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From Leon Rosenberg <>
Subject Re: Securing Tomcat Applications from Reverse Engineering
Date Thu, 21 Jan 2010 16:24:16 GMT
Hello Kranti,

first of all I strongly believe in open source software and don't like
to obfuscate things. But well.

1. If you have internet connectivity on the target server you could
only deploy a skeleton of your application and load the
protect-worthly classes
directly from your servers with own classloading with some funny
remoteid exchange system. This way even the compile version of the
application will never be directly available on customers hard drive
(you must consider swapping and memory snapshots, but modern OSes
encode them). It's cheap but will probably add a load of complexity,
which you have to manage and, logically, your customer have to pay.

2. precompile jsps and use a code obfuscator on the jsps and compiled
classes (they replace all private methods and variables with a1,a2,
and so on). There are some on the market, more or less good. Use also
css/js minifier, they obfuscate as well.

3. create a genial encryption algorithm with some one-time passwords
and let the customers call you each time they restart the server for a
new password. Maybe charge them per password. The server can then
decrypt the classes with the password before it starts the webapp.

4. put the code and tomcat onto a usb stick with unreadable filesystem
and hack yourself into the usb protocol. Drawback: you'll have to
patch the browsers to accept urls like usb://localhost/yourapp.

5. stop wasting your time and invest it into developing new features
and actually selling your product. If its worth copying it will be
copied this way or other. So far no one has managed to protect its
software against copying, better concentrate on things you really CAN


2010/1/21 Kranti™ K K Parisa <>:
> Well there are soo many comments on the cost of IP and other tools. when we
> are a small team started working on a web based product with open source
> tools, for sure we can't spend too much on the tools to protect the IP
> rights. because once we deploy for few clients, if its a good product, what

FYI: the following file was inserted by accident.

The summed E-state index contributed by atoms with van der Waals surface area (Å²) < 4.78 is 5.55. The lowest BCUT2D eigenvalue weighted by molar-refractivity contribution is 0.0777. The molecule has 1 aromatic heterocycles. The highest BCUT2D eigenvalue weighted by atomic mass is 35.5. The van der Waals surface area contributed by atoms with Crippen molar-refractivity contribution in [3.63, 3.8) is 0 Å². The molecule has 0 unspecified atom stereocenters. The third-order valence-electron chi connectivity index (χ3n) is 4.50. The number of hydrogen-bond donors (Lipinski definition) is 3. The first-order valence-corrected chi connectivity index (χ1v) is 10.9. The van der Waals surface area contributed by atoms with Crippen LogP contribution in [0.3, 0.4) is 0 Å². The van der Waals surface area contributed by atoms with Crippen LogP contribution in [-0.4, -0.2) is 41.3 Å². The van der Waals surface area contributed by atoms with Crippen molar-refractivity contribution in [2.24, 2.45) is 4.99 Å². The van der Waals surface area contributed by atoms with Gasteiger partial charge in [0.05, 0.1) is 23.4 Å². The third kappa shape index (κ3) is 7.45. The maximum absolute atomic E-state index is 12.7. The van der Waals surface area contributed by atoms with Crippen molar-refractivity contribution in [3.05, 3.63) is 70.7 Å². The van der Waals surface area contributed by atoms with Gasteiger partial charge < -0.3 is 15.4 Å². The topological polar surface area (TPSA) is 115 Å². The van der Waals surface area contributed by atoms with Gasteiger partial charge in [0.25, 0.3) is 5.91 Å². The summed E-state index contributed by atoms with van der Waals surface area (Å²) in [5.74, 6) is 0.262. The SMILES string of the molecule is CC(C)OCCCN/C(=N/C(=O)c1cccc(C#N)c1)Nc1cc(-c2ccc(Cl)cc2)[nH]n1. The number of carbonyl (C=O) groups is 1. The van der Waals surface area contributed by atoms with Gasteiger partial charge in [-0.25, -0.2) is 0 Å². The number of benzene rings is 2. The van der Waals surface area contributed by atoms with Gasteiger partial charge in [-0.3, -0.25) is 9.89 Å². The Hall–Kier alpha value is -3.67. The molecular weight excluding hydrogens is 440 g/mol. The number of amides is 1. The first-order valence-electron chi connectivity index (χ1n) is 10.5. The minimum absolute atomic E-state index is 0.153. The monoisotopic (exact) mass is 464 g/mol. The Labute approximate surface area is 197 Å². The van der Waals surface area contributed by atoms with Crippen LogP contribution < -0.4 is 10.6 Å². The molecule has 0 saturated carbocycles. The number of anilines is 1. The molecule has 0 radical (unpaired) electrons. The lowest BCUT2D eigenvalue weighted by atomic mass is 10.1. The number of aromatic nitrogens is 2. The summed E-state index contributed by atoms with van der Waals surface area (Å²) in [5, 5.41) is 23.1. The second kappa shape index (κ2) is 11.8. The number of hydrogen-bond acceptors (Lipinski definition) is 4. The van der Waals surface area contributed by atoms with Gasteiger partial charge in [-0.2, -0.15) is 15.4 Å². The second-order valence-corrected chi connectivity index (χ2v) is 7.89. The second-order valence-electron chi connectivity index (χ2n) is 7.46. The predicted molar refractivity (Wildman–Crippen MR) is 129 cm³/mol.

> if they steal the code and also ideas. i agree to have legal terms and all
> that stuff. but that would be a big story for us being small.
> so just wanted to see if anything available to protect our work, ideas
> (ideas at code implementation level by using different opensource
> technologies, well there are many companies who started like this).
> anyways thanks for the comments, i would love to share if we invent anything
> in this process, because small is big and it matters :)
> Best Regards,
> Kranti K K Parisa
> On Thu, Jan 21, 2010 at 5:00 PM, André Warnier <> wrote:
>> Peter Crowther wrote:
>>> 2010/1/21 Kranti™ K K Parisa <>
>>>> How could we achieve this without the above tool? Because the pricing of
>>>> the
>>>> above tool is very costly.
>>>> Well, you could always spend the developer-years to create your own
>>>> version
>>> of that tool... which would probably be *more* costly.
>> I'll add something to that, just for the sake of it.
>> I personally find this situation ironic : here we have someone who wants to
>> protect their own code, presumably so that they can charge the customer for
>> a copy of it, in order to get back their cost of development and some
>> justified profit for their work.
>> But the same people are apparently unwilling to pay for a product that
>> would allow them to do so, and is sold on the same terms.
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